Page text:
Ground-Dwelling Arthropod Communities of a Sky Island Mountain Range in Southeastern Arizona, USA: Obtaining a Baseline for Assessing the Effects of Climate Change.

Meyer WM, Eble JA, Franklin K, McManus RB, Brantley SL, Henkel J, Marek PE, Hall WE, Olson CA, McInroy R, Bernal Loaiza EM, Brusca RC, Moore W - PLoS ONE (2015)

Proportion of species in each taxa found in only one biome.Proportion of species in each taxa (Coleoptera, Araneae, Orthoptera, and Myriapoda) found in only one biome (presented as a proportion of the total richness).
© Copyright Policy
Related In: Results  -  Collection

License
Show All Figures
getmorefigures.php?uid=PMC4558002&req=5

pone.0135210.g004: Proportion of species in each taxa found in only one biome.Proportion of species in each taxa (Coleoptera, Araneae, Orthoptera, and Myriapoda) found in only one biome (presented as a proportion of the total richness).
Mentions: Fifty-three percent (178 species) of all GDA species collected were found in only one biome, and over 50% of the species of Coleoptera, Araneae, and Orthoptera occurred in only one biome (Fig 4; S3 File). Of the 31% of Myriapoda species collected in one biome, 25% percent were collected in the highest elevation biome, Mixed Conifer Forest. Of all GDA species collected, 56 (17%) species occurred only in the two highest-elevation biomes (Pine and Mixed Conifer Forests). The proportion of species within each of the four taxa analyzed confined to these high elevation biomes varied from 11 to 25% (Fig 5).

Bottom Line: Fifty-three percent (178 species) and 76% (254 species) of all GDA species were found in only one biome and during only one season, respectively.While composition of arthropod assemblages is tied to biome and season, individual groups do not show fully concordant patterns.Because these high elevation biomes are most threatened by climate change and they harbor a large percentage of unique arthropod species (11-25% depending on taxon), significant loss in arthropod diversity is likely in the Santa Catalina Mountains and other isolated mountain ranges in the Southwestern US.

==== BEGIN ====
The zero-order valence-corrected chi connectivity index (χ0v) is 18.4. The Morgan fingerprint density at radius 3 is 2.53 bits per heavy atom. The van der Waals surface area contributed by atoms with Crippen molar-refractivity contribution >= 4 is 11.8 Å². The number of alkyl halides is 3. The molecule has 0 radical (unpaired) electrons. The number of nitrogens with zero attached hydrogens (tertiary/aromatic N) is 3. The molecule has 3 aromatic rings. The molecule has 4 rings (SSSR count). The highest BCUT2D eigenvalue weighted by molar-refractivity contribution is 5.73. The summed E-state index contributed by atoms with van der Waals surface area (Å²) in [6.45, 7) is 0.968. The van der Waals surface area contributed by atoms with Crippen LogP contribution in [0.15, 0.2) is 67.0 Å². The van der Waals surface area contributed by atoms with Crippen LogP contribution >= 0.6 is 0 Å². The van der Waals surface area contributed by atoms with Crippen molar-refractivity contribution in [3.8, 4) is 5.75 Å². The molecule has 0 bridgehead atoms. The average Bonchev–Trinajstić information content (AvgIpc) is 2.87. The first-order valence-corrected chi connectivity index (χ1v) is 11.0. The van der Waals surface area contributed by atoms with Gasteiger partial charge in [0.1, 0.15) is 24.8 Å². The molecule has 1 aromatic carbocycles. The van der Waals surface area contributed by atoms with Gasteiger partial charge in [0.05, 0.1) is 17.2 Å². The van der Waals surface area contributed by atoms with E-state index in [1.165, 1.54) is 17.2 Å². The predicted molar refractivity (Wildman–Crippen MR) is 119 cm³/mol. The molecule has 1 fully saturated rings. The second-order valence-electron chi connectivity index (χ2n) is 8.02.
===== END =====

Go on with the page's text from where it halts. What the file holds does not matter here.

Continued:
View Article: PubMed Central - PubMed

Affiliation: Department of Entomology, University of Arizona, Tucson, Arizona, United States of America.

ABSTRACT
The few studies that have addressed past effects of climate change on species distributions have mostly focused on plants due to the rarity of historical faunal baselines. However, hyperdiverse groups like Arthropoda are vital to monitor in order to understand climate change impacts on biodiversity. This is the first investigation of ground-dwelling arthropod (GDA) assemblages along the full elevation gradient of a mountain range in the Madrean Sky Island Region, establishing a baseline for monitoring future changes in GDA biodiversity. To determine how GDA assemblages relate to elevation, season, abiotic variables, and corresponding biomes, GDA were collected for two weeks in both spring (May) and summer (September) 2011 in the Santa Catalina Mountains, Arizona, using pitfall traps at 66 sites in six distinct upland (non-riparian/non-wet canyon) biomes. Four arthropod taxa: (1) beetles (Coleoptera), (2) spiders (Araneae), (3) grasshoppers and crickets (Orthoptera), and (4) millipedes and centipedes (Myriapoda) were assessed together and separately to determine if there are similar patterns across taxonomic groups. We collected 335 species of GDA: 192/3793 (species/specimens) Coleoptera, 102/1329 Araneae, 25/523 Orthoptera, and 16/697 Myriapoda. GDA assemblages differed among all biomes and between seasons. Fifty-three percent (178 species) and 76% (254 species) of all GDA species were found in only one biome and during only one season, respectively. While composition of arthropod assemblages is tied to biome and season, individual groups do not show fully concordant patterns. Seventeen percent of the GDA species occurred only in the two highest-elevation biomes (Pine and Mixed Conifer Forests). Because these high elevation biomes are most threatened by climate change and they harbor a large percentage of unique arthropod species (11-25% depending on taxon), significant loss in arthropod diversity is likely in the Santa Catalina Mountains and other isolated mountain ranges in the Southwestern US.

No MeSH data available.


Related in: MedlinePlus